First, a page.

Researchers at Oxford University are developing a coronavirus vaccine, aiming to have it ready by the end of the year, with a safety trial on humans as early as next month, according to British daily The Guardian.
The university’s team is led by Dr. Sarah Gilbert, who leads the Jenner Institute’s influenza vaccine and emerging pathogens program. The vaccine will be known as ChAdOx1.
Oxford’s vaccine will start animal trials next week. For human trials, the university will recruit people of all ages, but will focus on older people who are most vulnerable to the coronavirus and less responsive to vaccines due to their weak immune systems.
Dr. Adrian Hill, the director of the Jenner Institute at Oxford, said: “We are conscious that a vaccine is needed as soon as possible and certainly by June-July, when we expect a big peak in mortality.”
“This is not a normal situation. We will follow all standard trial safety requirements, but as soon as we have a vaccine that’s working, we anticipate there will be an accelerated pathway to get it deployed to save lives. The more vaccine we can provide sooner, the better.”
Both the U.K. and U.S. experts have said they expect a vaccine to be ready within 12 to 18 months. Vaccines are being developed around the world, especially in the U.S., Germany, and China.
Last Tuesday, Oxford University announced that its infectious disease experts were also providing evidence to the U.K. and European governments for a coronavirus mobile app for instant contact tracing.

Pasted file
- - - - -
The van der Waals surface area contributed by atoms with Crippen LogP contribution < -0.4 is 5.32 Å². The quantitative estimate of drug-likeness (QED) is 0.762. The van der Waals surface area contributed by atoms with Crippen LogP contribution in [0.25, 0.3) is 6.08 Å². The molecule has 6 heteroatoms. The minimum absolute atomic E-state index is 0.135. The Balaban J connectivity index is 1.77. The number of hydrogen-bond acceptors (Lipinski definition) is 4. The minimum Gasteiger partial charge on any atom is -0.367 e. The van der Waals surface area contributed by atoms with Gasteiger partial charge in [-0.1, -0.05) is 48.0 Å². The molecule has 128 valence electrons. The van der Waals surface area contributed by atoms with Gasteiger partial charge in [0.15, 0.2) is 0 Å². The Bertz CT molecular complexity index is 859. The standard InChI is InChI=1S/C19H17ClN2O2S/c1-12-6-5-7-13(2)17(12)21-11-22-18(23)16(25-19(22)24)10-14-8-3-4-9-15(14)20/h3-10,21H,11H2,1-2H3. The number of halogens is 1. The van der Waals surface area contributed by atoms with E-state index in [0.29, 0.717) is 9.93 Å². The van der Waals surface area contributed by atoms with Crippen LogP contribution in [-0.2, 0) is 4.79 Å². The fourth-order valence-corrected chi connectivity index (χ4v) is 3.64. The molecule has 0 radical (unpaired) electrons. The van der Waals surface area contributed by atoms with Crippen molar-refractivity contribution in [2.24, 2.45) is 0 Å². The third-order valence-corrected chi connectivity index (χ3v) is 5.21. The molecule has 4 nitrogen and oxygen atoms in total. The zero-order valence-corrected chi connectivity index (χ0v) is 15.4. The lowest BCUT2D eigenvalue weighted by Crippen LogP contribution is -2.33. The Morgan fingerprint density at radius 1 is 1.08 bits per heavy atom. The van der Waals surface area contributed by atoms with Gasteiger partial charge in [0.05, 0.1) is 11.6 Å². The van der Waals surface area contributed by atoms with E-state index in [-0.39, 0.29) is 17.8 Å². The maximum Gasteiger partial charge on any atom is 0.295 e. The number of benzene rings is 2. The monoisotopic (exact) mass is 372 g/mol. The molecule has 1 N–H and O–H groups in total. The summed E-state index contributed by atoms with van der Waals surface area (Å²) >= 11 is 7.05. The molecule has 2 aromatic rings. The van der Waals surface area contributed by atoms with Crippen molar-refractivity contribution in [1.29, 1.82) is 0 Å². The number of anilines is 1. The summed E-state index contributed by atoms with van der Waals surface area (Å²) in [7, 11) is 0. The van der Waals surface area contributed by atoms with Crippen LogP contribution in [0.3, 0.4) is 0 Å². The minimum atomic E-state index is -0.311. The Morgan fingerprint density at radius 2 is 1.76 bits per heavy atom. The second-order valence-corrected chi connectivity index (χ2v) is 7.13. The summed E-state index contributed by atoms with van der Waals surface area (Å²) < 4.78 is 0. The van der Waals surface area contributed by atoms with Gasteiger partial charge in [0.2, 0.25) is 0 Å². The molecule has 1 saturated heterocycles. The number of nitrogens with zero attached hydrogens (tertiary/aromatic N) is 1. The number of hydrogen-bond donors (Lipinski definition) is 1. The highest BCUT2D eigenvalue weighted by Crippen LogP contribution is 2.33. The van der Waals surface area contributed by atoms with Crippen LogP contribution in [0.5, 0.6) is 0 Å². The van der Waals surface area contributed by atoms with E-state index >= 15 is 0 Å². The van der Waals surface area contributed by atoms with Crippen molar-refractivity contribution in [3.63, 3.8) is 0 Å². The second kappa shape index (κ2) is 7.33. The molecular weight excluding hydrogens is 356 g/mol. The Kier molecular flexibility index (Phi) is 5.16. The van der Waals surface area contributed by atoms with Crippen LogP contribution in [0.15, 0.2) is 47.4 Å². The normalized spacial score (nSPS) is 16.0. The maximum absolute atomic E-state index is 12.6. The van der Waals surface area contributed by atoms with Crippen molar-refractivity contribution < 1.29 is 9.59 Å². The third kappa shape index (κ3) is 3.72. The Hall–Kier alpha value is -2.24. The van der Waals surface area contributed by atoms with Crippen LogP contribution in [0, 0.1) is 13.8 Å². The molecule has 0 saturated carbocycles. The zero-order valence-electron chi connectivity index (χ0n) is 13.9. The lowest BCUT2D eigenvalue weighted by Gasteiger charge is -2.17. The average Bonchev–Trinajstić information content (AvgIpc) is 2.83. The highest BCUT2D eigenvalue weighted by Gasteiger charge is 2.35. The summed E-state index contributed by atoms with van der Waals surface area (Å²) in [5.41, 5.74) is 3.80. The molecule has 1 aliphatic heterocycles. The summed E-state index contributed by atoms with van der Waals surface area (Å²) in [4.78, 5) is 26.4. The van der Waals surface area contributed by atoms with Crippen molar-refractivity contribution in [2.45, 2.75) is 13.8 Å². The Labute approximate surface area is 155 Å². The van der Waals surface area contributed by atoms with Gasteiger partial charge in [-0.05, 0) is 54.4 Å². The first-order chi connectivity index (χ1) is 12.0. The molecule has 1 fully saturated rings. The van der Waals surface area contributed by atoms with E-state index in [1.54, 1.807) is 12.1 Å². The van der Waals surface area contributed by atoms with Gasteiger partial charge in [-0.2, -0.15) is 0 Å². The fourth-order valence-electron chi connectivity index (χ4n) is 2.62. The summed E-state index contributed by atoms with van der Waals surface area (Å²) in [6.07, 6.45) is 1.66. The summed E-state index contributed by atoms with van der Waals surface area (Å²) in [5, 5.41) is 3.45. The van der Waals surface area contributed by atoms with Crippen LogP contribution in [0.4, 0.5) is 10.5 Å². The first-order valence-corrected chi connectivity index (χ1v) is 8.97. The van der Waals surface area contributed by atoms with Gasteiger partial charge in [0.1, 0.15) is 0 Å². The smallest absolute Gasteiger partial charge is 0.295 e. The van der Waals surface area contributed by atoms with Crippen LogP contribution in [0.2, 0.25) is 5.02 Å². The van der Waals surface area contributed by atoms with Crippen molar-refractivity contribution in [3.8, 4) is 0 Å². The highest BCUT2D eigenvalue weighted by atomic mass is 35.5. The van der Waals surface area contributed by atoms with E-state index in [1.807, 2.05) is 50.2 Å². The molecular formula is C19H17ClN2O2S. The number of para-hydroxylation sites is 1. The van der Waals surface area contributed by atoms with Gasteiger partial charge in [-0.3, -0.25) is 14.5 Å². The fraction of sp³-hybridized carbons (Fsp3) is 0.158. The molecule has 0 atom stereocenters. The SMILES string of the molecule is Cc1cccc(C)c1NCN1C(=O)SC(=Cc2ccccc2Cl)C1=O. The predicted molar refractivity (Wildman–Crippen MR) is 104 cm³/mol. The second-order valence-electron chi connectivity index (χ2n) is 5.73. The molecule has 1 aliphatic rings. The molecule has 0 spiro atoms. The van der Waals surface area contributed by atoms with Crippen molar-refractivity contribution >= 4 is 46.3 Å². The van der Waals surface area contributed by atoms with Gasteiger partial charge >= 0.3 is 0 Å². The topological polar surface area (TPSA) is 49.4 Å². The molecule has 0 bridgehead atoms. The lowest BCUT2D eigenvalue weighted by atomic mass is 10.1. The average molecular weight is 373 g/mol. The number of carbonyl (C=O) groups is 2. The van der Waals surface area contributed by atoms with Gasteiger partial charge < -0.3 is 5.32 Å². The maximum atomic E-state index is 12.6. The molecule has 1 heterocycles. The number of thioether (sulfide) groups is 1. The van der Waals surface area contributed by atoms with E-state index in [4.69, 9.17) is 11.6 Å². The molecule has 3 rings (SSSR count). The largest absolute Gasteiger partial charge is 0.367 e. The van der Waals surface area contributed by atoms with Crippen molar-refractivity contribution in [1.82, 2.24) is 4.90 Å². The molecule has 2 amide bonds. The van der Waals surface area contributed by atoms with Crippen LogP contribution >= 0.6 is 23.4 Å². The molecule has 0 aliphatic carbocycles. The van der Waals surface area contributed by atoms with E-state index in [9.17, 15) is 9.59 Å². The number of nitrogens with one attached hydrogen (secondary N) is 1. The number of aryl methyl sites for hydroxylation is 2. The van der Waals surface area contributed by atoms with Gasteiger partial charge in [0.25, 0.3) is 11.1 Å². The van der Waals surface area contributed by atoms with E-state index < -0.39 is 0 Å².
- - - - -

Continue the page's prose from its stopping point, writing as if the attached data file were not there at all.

Dr. Christophe Fraser, who works at Oxford University’s Big Data Institute said: “Our analysis suggests that almost half of coronavirus transmissions occur in the very early phase of infection, before symptoms appear, so we need a fast and effective mobile app for alerting people who have been exposed.”
“The instant mobile app concept is very simple. If you are diagnosed with coronavirus, the people you’ve recently come into contact with will be messaged advising them to isolate. If this mobile app is developed and deployed rapidly, and enough people opt-in to use such an approach, we can slow the spread of coronavirus and mitigate against devastating human, economic and social impacts,” he said.
The novel coronavirus known as COVID-19 emerged in Wuhan, China last December, and has spread to at least 163 countries and territories. The World Health Organization declared the outbreak a pandemic.
Out of more than 245,000 confirmed cases, the death toll now exceeds 10,000, and over 86,000 have recovered, according to data compiled by Johns Hopkins University in the U.S.
Despite the rising number of cases, most who become infected suffer only mild symptoms and recover.